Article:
Home > Giles Hamson, Work > DATEADD DAY parameters and the float based values #SQL #SSRS #SharePoint #CPSReportLink

DATEADD DAY parameters and the float based values #SQL #SSRS #SharePoint #CPSReportLink

Just a quick one.  Recently bug fixing an issue with an SSRS report that calculated the date and time an SLA was due and highlighted fields accordingly.

The Setup

A choice field in SharePoint determining the expected SLA with values as follows:

  • 0.5 days
  • 1 day
  • 2 days
  • 3 days
  • 5 days
  • 10 days
  • 15 days
  • 20 days
  • 30 days
  • 60 days
    What I am trying to achieve
    The values are inside SQL (thanks to CPS ReportLink) as a string value but I need to work out based on a start SLA date and time, when the target SLA date and time is.
    So I need to strip “day” / “days”, convert to a float and then run a dateadd function to determine my target date.
    In SSRS we will then compare that to today and create a nice RAG indicator in some form or another.
    The Issue
    The DATEADD function doesn’t appear to like a float based number.  In fact it rounded 0.5 down to 0 making the start date the same as the target date.  This ultimately raised an issue in the UAT process I am going through today at a client.

The Original SQL

DATEADD(day, CONVERT(float, REPLACE(REPLACE(wss_SLA_String, ‘days’, ”), ‘day’, ”)), CONVERT(datetime,[wss_SLA Start Time_DateTime])) as [Target SLA Finish]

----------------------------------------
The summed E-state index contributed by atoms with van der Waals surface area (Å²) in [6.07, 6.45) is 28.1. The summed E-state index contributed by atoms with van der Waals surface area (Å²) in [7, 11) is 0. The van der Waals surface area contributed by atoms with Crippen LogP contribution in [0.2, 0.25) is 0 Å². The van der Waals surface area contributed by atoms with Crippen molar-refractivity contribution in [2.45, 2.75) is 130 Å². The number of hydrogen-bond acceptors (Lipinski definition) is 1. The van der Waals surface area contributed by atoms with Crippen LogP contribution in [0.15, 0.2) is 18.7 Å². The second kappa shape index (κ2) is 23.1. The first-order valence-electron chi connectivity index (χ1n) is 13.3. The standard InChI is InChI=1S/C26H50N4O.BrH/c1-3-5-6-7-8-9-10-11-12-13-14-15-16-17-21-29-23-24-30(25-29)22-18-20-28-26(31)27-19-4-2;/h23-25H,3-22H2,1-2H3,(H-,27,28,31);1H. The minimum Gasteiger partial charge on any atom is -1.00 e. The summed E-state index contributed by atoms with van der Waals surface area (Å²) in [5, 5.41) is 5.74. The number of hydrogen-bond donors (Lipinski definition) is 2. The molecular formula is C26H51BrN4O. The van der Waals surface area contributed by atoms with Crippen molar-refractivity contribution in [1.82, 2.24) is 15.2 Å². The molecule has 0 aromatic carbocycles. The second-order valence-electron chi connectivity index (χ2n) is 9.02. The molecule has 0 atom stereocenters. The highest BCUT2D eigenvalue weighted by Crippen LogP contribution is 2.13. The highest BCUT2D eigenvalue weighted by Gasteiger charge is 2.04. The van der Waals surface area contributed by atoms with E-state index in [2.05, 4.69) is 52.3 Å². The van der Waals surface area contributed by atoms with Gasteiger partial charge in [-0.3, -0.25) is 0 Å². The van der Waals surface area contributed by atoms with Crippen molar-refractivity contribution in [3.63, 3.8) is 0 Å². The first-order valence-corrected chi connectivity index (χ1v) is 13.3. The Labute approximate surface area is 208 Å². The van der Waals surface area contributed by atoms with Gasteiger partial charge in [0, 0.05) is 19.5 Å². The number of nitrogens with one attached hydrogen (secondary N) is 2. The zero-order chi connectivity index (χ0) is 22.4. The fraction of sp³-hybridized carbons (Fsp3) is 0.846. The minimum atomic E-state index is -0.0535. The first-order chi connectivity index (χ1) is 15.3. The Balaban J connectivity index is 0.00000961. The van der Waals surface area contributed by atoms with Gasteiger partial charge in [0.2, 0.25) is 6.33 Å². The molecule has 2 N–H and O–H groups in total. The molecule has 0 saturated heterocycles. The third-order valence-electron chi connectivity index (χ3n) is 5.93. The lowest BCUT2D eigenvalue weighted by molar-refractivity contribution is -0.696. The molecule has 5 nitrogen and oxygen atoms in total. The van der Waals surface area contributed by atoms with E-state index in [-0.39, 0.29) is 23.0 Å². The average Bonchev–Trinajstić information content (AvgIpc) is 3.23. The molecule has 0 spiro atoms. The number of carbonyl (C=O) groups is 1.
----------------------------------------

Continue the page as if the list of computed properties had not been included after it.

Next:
The Resolution

So given that I am on-site and the developers who created the SQL are nicely on holiday, I have had to roll up the sleeves and delve in.

So taking my developers original concept, rather than working with days, if we convert it down to hours, we get the desired result without any CASE co-fuffle in the SQL. (Co-fuffle – official word of the day @ SPandPS.com)

Update the stored procedure and bob’s your uncle, we are set and another UAT issue checked off the list.

 

The Updated SQL

DATEADD(HOUR, CONVERT(float, REPLACE(REPLACE(wss_SLA_String, ‘days’, ”), ‘day’, ”)) * 24, CONVERT(datetime,[wss_SLA Start Time_DateTime])) as [Target SLA Finish]

 

And lastly, a shameless plug

So how did you get SharePoint list data into a database for reporting without breaking the rules and going directly to the content database, I hear you ask…

Why I used CPS ReportLink of course. 

It copies data from a list into a database and keeps everything in sync for easy reporting using the standard Business Intelligence tools provided as part of SharePoint (Excel Services, PerformancePoint etc…) / SQL Server (SSRS, PowerView etc…)CPSLogo

Full details here:

http://www.cps.co.uk/What-We-Do/Documents/ReportLink%20for%20SharePoint%20and%20Project%20Server.pdf

That’s it!, Keep SharePoint’n

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